More problems with the regulators than with the banks

This is a guest post on trading from Tusk Trader (check out the newly launched site:, an experienced Bay Street trader who will be writing here until Tusk’s own blog is set up. Tusk had a front row seat to the twists, turns, and almost collapse of our capital market systems a few years ago and provides a unique perspective you won’t find anywhere else. For most people, financial literacy is the elephant in the room. Let Tusk Trader help change that. If you are on twitter, make sure to follow Tusk at @TuskTrader

There is continuing coverage of the Libor scandal. This is a rare case because I believe there cannot be too much attention paid to this issue. Many analysts in the media are trying to draw parallels between the massive trading loses at JP Morgan and the Libor fixing at Barclays. I see these issues as two very different and distinct problems requiring very different solutions. The JP Morgan issue to me is really a shareholder problem. I think it is impossible to craft a legislation that will prevent large firms from doing very stupid things that erode shareholder value.

The Libor scandal is a different beast. It reflects the massive overhaul needed in how we regulate the capital markets. The overhaul required does not just pertain to the rules the regulators are trying to defend but how they are defended and the basic framework of the regulatory bodies. The complete lack of action (on the well-known rigging of Libor) for many years at the highest levels of regulatory institutions leaves me disgusted. This was not just a problem with one person completely ignoring the responsibility of the office they hold  (although I do currently harbor particular distain for the behavior of the UK Governor, Mr. King). Overall, I have a healthy respect for most of the people who work for regulators. One element that needs a rethink is the career path and the selection process for people within regulatory bodies. A revolving door needs to be developed within many departments where particular positions are reserved for traders and bankers. Having experience on a trading floor or on a syndication team from 15 years ago is not enough. Recent experience is necessary to properly assess current market rules and the process for discovering who is breaking the rules. The Volker Rule is a great example of a rule that is created by people who are out of touch with the day to functionality of a trading floor. Paul Volker had been trying to get a similar rule to the Volker rule passed for about 20 years and 20 years ago, it would have made a difference. That is not the case now and the JP Morgan loss proves it. Paul Volker is a very smart guy, but his solution is out of date.  This is the crux of the regulatory problem. The capital markets are highly responsive to their environment. We need to shape regulatory bodies in the same way.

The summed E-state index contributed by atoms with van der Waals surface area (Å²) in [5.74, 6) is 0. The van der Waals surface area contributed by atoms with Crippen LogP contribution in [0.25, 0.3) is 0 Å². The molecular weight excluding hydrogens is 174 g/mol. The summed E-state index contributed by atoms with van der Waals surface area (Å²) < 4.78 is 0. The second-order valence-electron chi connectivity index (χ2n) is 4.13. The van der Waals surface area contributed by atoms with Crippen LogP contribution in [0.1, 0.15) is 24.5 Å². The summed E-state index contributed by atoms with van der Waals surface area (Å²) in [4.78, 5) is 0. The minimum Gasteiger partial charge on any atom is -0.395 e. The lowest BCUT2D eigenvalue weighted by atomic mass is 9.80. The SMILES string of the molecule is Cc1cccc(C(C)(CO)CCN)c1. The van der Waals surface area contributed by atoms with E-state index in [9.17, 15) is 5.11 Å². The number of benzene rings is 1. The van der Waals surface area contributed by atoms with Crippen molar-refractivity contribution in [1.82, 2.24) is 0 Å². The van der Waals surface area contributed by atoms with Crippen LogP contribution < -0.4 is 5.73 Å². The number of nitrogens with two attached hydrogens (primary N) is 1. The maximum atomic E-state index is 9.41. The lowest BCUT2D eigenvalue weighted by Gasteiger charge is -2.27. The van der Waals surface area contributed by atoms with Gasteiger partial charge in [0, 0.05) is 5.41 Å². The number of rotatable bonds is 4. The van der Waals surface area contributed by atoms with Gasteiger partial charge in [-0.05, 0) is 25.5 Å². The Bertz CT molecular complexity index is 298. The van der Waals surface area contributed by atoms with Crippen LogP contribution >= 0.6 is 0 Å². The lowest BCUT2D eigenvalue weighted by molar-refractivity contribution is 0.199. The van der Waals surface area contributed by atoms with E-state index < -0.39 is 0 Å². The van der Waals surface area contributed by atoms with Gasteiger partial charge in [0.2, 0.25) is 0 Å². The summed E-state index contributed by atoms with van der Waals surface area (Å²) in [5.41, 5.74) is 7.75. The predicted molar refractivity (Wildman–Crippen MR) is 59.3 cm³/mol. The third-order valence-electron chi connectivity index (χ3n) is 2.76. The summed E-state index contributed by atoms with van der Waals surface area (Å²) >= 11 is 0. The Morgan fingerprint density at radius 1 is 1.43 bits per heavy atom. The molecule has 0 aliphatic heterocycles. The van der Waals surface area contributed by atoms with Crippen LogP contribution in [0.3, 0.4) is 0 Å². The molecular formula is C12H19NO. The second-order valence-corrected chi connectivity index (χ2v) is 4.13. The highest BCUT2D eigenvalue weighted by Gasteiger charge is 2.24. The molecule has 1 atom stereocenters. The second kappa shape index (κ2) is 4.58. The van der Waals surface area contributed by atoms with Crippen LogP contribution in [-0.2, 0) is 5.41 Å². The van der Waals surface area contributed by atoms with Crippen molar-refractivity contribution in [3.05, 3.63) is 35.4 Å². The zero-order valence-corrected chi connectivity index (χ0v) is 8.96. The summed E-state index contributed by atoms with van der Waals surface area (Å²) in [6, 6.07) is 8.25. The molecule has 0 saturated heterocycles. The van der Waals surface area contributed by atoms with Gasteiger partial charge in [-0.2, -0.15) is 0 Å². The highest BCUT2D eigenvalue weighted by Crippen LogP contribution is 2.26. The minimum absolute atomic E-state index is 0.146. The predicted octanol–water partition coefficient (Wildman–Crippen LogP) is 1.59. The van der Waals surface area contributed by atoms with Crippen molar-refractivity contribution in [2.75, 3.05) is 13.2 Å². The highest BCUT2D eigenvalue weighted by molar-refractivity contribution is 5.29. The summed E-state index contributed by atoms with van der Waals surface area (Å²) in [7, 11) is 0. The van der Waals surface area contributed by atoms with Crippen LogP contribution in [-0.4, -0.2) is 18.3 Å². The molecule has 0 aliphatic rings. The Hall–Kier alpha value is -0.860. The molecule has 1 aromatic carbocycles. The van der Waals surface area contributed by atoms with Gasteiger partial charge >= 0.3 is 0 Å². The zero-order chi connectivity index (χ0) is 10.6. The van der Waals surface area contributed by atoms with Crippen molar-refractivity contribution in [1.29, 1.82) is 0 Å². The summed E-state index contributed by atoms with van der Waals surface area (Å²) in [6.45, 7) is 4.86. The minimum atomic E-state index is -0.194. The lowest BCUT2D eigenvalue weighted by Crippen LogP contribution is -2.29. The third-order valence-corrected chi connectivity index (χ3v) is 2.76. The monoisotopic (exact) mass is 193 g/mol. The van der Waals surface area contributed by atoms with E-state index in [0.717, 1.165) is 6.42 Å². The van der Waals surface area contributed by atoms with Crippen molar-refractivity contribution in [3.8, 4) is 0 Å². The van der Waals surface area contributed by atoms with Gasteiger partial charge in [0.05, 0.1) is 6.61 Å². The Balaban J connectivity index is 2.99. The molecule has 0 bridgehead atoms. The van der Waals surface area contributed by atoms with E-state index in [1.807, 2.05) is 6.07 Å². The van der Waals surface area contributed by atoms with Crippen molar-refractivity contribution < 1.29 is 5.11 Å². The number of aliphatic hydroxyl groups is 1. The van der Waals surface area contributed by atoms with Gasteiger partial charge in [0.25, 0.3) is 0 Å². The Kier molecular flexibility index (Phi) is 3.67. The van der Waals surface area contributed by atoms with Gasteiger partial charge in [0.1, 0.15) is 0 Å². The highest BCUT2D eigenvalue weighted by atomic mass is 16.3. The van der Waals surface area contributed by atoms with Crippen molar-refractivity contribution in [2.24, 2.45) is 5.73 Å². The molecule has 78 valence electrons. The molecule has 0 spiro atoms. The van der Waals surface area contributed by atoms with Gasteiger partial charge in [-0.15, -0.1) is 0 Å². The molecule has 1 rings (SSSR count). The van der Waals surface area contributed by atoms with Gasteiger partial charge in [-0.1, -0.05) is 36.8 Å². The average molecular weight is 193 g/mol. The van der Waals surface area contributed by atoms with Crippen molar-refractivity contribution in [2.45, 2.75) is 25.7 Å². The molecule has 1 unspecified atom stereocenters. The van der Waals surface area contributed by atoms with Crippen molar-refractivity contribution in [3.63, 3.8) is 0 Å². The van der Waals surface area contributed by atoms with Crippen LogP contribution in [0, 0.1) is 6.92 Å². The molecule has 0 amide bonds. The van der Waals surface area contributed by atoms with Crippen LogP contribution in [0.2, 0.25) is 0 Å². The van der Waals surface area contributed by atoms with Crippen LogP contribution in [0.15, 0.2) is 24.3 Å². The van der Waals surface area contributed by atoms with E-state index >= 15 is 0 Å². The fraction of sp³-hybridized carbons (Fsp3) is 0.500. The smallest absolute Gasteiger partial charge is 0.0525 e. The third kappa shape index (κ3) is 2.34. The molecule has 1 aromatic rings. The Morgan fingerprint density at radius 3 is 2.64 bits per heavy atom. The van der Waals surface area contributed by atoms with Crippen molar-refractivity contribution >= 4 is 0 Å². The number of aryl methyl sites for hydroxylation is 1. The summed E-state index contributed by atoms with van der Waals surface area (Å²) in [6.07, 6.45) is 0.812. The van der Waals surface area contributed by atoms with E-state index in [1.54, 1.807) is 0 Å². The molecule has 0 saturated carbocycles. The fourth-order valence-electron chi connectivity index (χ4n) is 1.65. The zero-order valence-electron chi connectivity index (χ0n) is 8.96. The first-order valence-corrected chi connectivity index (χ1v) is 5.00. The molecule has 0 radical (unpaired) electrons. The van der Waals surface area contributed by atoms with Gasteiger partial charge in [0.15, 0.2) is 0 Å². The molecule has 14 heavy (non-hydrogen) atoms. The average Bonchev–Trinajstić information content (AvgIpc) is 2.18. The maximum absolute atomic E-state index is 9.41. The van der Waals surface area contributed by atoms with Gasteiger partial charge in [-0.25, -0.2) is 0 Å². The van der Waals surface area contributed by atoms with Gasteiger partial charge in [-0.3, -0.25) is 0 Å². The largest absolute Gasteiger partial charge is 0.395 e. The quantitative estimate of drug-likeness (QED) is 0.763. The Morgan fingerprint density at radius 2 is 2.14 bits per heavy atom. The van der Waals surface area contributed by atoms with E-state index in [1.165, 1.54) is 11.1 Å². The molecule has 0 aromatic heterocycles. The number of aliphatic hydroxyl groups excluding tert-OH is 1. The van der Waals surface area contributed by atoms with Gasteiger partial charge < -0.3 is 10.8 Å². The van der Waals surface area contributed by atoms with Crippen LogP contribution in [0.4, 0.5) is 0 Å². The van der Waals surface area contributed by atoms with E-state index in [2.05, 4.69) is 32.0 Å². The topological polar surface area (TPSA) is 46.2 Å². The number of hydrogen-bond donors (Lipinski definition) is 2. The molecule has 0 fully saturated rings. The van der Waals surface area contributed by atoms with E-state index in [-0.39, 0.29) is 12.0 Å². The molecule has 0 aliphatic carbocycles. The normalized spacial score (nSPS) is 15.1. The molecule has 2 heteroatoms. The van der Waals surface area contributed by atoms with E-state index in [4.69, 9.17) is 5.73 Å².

There is some movement between private compliance departments and regulators (IIROC, OSC etc.) here in Toronto but I have yet to see a meaningful swinging door between a trader or an investment banker and a regulatory position. The regulators need to re assess the career path they like to see in their employees. The people are not the problem, the system of how they groom their people is. I am not saying every high level position at these oversight bodies needs to be a temporary 2 year stint, but there should be some positions that are viewed that way.

Is the best way to catch a thief, to hire a thief? Maybe. Or maybe it is just about hiring a front line person who knows what is happening day to day on the trading floor. It is not about the regulators being one step ahead of the markets; it is about the regulators becoming INSTEP with the markets. We have Mr. Carney, and not Mr. King, but that is just luck. How can we convince more qualified bankers and traders to take a pause for a few years and enter the regulatory framework? Right now I see many regulators as a soccer goalie. When there is a scandal, someone recommends different gloves. It does nothing to change the magnitude of the problem.